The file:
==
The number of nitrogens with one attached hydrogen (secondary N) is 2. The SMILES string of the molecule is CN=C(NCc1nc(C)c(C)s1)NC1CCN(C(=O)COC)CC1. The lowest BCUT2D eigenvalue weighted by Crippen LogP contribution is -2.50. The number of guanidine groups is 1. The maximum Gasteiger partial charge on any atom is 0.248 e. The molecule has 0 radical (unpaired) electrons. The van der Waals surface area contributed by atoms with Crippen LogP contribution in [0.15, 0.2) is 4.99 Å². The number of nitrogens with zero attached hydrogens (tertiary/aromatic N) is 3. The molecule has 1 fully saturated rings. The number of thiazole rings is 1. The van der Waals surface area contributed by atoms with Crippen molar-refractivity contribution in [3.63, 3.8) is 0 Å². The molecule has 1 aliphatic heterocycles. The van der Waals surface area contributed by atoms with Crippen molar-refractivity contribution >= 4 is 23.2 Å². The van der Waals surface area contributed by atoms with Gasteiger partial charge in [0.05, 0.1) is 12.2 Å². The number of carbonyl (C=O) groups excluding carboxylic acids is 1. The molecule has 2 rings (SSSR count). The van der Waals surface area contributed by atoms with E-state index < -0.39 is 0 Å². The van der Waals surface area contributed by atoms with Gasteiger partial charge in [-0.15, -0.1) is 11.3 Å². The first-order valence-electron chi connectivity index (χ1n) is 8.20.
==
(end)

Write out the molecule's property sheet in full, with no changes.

The number of nitrogens with one attached hydrogen (secondary N) is 2. The SMILES string of the molecule is CN=C(NCc1nc(C)c(C)s1)NC1CCN(C(=O)COC)CC1. The lowest BCUT2D eigenvalue weighted by Crippen LogP contribution is -2.50. The number of guanidine groups is 1. The maximum Gasteiger partial charge on any atom is 0.248 e. The molecule has 0 radical (unpaired) electrons. The van der Waals surface area contributed by atoms with Crippen LogP contribution in [0.15, 0.2) is 4.99 Å². The number of nitrogens with zero attached hydrogens (tertiary/aromatic N) is 3. The molecule has 1 fully saturated rings. The number of thiazole rings is 1. The van der Waals surface area contributed by atoms with Crippen molar-refractivity contribution in [3.63, 3.8) is 0 Å². The molecule has 1 aliphatic heterocycles. The van der Waals surface area contributed by atoms with Crippen molar-refractivity contribution >= 4 is 23.2 Å². The van der Waals surface area contributed by atoms with Gasteiger partial charge in [0.05, 0.1) is 12.2 Å². The number of carbonyl (C=O) groups excluding carboxylic acids is 1. The molecule has 2 rings (SSSR count). The van der Waals surface area contributed by atoms with E-state index < -0.39 is 0 Å². The van der Waals surface area contributed by atoms with Gasteiger partial charge in [-0.15, -0.1) is 11.3 Å². The first-order valence-electron chi connectivity index (χ1n) is 8.20.